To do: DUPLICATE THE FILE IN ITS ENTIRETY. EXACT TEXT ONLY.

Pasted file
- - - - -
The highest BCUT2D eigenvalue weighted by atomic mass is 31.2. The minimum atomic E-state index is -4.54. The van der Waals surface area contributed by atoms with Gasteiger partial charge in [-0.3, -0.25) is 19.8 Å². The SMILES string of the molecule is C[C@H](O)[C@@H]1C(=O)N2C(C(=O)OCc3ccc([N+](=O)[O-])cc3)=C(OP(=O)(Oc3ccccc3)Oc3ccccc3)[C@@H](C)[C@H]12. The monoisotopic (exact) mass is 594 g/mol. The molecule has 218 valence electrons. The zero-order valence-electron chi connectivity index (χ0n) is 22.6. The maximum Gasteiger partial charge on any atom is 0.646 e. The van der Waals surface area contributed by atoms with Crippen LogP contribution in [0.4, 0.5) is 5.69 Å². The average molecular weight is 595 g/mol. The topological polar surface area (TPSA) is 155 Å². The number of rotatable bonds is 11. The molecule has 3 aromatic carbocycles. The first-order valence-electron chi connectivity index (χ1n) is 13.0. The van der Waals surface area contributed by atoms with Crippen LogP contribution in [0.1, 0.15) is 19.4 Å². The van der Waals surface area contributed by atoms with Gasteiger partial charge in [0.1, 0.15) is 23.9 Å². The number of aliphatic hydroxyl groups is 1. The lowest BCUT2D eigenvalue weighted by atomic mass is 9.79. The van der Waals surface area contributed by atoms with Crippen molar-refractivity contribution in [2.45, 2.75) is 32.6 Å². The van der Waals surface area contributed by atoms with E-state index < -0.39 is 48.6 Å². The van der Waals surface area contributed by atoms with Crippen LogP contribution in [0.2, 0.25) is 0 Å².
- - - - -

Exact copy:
The highest BCUT2D eigenvalue weighted by atomic mass is 31.2. The minimum atomic E-state index is -4.54. The van der Waals surface area contributed by atoms with Gasteiger partial charge in [-0.3, -0.25) is 19.8 Å². The SMILES string of the molecule is C[C@H](O)[C@@H]1C(=O)N2C(C(=O)OCc3ccc([N+](=O)[O-])cc3)=C(OP(=O)(Oc3ccccc3)Oc3ccccc3)[C@@H](C)[C@H]12. The monoisotopic (exact) mass is 594 g/mol. The molecule has 218 valence electrons. The zero-order valence-electron chi connectivity index (χ0n) is 22.6. The maximum Gasteiger partial charge on any atom is 0.646 e. The van der Waals surface area contributed by atoms with Crippen LogP contribution in [0.4, 0.5) is 5.69 Å². The average molecular weight is 595 g/mol. The topological polar surface area (TPSA) is 155 Å². The number of rotatable bonds is 11. The molecule has 3 aromatic carbocycles. The first-order valence-electron chi connectivity index (χ1n) is 13.0. The van der Waals surface area contributed by atoms with Crippen LogP contribution in [0.1, 0.15) is 19.4 Å². The van der Waals surface area contributed by atoms with Gasteiger partial charge in [0.1, 0.15) is 23.9 Å². The number of aliphatic hydroxyl groups is 1. The lowest BCUT2D eigenvalue weighted by atomic mass is 9.79. The van der Waals surface area contributed by atoms with Crippen molar-refractivity contribution in [2.45, 2.75) is 32.6 Å². The van der Waals surface area contributed by atoms with E-state index < -0.39 is 48.6 Å². The van der Waals surface area contributed by atoms with Crippen LogP contribution in [0.2, 0.25) is 0 Å².